A battle royal is brewing in the least likely of places.
Four shows with established audiences -- "Dollhouse," "Ugly Betty," "Medium" and "Southland" -- will face off Fridays at 9 p.m. this fall.
Could the night where shows go to die reemerge as a day for appointment television?
Last year, when Fox decided to launch "Dollhouse" on Fridays, panic set in among fans of series creator Joss Whedon. "It's 'Firefly' all over again!" wrote one worried observer on the website Whedonesque. (Whedon's short-lived space saga "Firefly" worked the Friday shift in 2002.)
But despite mediocre ratings, "Dollhouse" survived, winning renewal following a creative surge toward the end of its first season. Now the show finds itself going up against stiffer competition, something Whedon calls a double-edged sword.
"On one hand, people could realize that Friday is potentially, if not a viewing night, a recording night," he said. "As opposed to, 'Oh, it's on Friday. It must be something they're trying to kill.' At the same time, I don't want competition! Why don't they put their bad shows there?"
In recent years, Fridays have been a dumping ground for cheap reality shows such as "Howie Do It" and "Supernanny" and low-profile rookies. If you can't remember "The Ex List" and "Crusoe," you're not alone.
But the night does have potential. CBS has grown two big fat Friday night hits in "Ghost Whisperer" at 8 and "Numb3rs" at 10.
Viewers might be jarred by "Medium's" jump from NBC to CBS, but executive producer Glenn Gordon Caron said he's excited about its move to Friday between "Ghost" and "Numb3rs." The two dramas thrived at the end of the week; "Ghost" averaged a series-high 10.6 million viewers last season, and "Numb3rs" averaged 9.8 million.
CBS viewers are generally older and "might be more inclined to be home on a Friday night," Caron acknowledged, but pointed out that the pair also became "conspicuous as quality scripted shows.
"They were filling a hunger for good storytelling in the middle of a night with a lot of reality and makeshift programming," he said.
Other networks now look ready to compete.
Whedon's speeding up the action on "Dollhouse" big time: When the show returns, robogirl Echo (Eliza Dushku) has become aware of the many lives that have invaded her body, and she's on the hunt for answers.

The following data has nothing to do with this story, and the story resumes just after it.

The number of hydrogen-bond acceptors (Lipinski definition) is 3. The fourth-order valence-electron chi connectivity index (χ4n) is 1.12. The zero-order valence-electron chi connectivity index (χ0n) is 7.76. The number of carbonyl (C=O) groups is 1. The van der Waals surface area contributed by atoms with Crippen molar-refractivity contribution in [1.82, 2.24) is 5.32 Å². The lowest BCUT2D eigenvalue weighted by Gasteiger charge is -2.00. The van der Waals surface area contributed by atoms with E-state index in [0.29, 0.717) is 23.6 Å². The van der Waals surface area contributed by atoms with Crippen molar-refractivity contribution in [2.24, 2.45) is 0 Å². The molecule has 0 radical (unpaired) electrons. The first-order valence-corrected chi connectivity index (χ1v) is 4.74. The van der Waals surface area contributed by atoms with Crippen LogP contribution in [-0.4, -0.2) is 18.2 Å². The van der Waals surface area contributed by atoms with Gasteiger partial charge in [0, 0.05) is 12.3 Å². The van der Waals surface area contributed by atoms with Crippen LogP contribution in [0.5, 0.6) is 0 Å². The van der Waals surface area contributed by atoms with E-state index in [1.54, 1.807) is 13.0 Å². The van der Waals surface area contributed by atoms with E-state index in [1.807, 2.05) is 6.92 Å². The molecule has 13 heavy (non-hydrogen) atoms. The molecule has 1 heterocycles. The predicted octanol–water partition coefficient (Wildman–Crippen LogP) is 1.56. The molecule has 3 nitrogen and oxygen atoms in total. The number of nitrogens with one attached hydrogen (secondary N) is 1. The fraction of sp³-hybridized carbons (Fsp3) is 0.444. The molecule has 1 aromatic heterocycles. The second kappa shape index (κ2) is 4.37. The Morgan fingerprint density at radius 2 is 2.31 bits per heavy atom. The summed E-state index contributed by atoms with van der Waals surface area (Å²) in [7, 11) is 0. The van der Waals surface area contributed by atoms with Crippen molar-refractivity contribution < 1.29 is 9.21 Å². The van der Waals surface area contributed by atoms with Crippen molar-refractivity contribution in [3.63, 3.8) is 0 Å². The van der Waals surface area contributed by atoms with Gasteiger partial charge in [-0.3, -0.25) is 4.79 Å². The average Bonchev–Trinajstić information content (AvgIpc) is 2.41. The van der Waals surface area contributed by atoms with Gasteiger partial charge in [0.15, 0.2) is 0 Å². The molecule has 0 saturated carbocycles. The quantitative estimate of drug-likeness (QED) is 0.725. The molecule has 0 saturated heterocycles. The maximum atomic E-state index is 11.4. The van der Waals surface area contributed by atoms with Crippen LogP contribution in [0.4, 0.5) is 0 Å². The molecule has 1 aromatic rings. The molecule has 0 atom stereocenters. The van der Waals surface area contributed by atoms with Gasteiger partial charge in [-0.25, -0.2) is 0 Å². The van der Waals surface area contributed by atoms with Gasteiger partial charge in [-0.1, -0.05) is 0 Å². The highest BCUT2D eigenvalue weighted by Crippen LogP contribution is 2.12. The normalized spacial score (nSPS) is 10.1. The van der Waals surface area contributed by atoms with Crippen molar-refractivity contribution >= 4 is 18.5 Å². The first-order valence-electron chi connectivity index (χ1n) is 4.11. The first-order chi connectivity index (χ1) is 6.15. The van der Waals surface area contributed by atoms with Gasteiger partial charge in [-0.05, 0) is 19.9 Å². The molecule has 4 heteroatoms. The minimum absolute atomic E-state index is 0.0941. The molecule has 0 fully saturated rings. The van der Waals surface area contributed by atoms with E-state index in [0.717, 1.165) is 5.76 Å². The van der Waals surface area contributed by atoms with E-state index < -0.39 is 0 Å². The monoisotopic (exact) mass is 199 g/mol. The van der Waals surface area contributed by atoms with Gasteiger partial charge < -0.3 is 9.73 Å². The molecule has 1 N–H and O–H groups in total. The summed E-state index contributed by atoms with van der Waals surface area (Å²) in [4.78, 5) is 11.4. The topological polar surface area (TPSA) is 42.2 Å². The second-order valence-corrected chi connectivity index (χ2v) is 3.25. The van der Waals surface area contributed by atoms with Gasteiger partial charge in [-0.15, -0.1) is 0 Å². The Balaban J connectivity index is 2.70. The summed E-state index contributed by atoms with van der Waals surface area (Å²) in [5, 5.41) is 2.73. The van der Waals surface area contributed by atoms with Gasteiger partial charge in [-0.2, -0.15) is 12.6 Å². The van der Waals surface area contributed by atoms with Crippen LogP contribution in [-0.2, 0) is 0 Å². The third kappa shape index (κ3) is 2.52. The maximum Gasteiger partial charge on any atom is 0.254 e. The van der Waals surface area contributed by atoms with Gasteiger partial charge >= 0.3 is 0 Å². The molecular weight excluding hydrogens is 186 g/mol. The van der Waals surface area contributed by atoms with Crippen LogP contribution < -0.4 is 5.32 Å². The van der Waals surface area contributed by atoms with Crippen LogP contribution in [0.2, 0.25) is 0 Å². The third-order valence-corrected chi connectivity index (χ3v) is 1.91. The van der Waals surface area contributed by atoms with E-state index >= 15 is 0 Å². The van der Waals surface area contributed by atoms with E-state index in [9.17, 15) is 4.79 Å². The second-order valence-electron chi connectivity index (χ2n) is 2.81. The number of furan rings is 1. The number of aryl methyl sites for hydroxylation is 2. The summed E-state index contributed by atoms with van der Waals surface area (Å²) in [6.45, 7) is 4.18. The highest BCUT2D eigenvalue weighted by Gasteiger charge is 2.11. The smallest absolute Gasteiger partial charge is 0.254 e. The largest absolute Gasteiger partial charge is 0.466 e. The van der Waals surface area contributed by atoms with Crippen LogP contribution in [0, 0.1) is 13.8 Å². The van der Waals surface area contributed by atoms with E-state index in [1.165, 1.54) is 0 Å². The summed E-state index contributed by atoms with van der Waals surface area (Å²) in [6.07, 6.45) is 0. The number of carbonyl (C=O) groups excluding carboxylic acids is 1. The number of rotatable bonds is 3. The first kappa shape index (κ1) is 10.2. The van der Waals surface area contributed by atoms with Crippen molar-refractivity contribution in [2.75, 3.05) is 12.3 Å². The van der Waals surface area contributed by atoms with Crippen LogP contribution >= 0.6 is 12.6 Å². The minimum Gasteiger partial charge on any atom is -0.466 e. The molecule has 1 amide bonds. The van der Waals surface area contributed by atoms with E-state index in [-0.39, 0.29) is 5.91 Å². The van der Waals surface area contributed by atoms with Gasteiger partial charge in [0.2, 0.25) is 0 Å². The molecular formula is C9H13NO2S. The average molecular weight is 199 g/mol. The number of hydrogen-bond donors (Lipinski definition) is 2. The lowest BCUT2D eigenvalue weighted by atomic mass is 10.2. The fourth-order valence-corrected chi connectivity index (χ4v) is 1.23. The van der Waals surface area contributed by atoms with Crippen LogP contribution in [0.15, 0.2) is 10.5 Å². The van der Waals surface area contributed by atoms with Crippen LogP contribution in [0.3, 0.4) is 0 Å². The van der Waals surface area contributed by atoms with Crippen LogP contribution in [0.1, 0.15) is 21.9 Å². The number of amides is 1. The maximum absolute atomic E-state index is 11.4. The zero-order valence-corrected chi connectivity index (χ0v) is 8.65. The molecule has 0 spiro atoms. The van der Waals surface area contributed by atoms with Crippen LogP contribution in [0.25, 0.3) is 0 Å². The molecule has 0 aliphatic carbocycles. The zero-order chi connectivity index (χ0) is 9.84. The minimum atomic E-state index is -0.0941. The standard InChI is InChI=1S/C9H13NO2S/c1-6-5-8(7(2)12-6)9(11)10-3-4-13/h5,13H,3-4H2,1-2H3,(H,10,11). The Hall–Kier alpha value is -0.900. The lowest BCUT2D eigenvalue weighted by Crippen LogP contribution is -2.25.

The fourth season of "Ugly Betty" will kick off its Friday run with a two-hour episode introducing viewers to Betty's new look: new glasses, side-swept bangs and a more mature wardrobe. (Later in the season she'll lose the braces too.) "It's Betty 2.0. She's an editor now," executive producer Silvio Horta said, joking, "so we'll go from four-pattern outfits to, like, two."
Horta was initially bummed about being plucked from Thursday nights, but said the time slot is less relevant for him these days. "The people I know aren't watching the show live when it airs. I know that's not the majority of the country, but DVR seems to be where everything is going."
A bigger deal is maintaining the post-show water-cooler talk: Wilhelmina screwed over whom? Marc said what? Betty kissed whom? "That stuff is extra important. I'm hoping our core audience will continue to [follow us] no matter where the show moves," Horta said.
"Southland" executive producer Christopher Chulack, who helped run John Wells' "E.R." for 15 seasons on Thursdays at 10 p.m., said being bumped to Fridays worried him. The show, about the lives of a group of Los Angeles police officers, launched last spring to strong reviews, but its viewership slipped over its six-episode season. NBC announced last month that it was pushing its return to Oct. 23, weeks after the other Friday-at-9 offerings debut.
"Hopefully, the smoke will have cleared and we won't get caught up in the crowded promotional fray," Chulack said. With the original "Law & Order" as a lead-in, he thinks he's got a better shot than most.
He's also got a more patient network on his side. "NBC's trying different things. With Jay Leno moving to 10, the whole paradigm is shifting," Chulack said.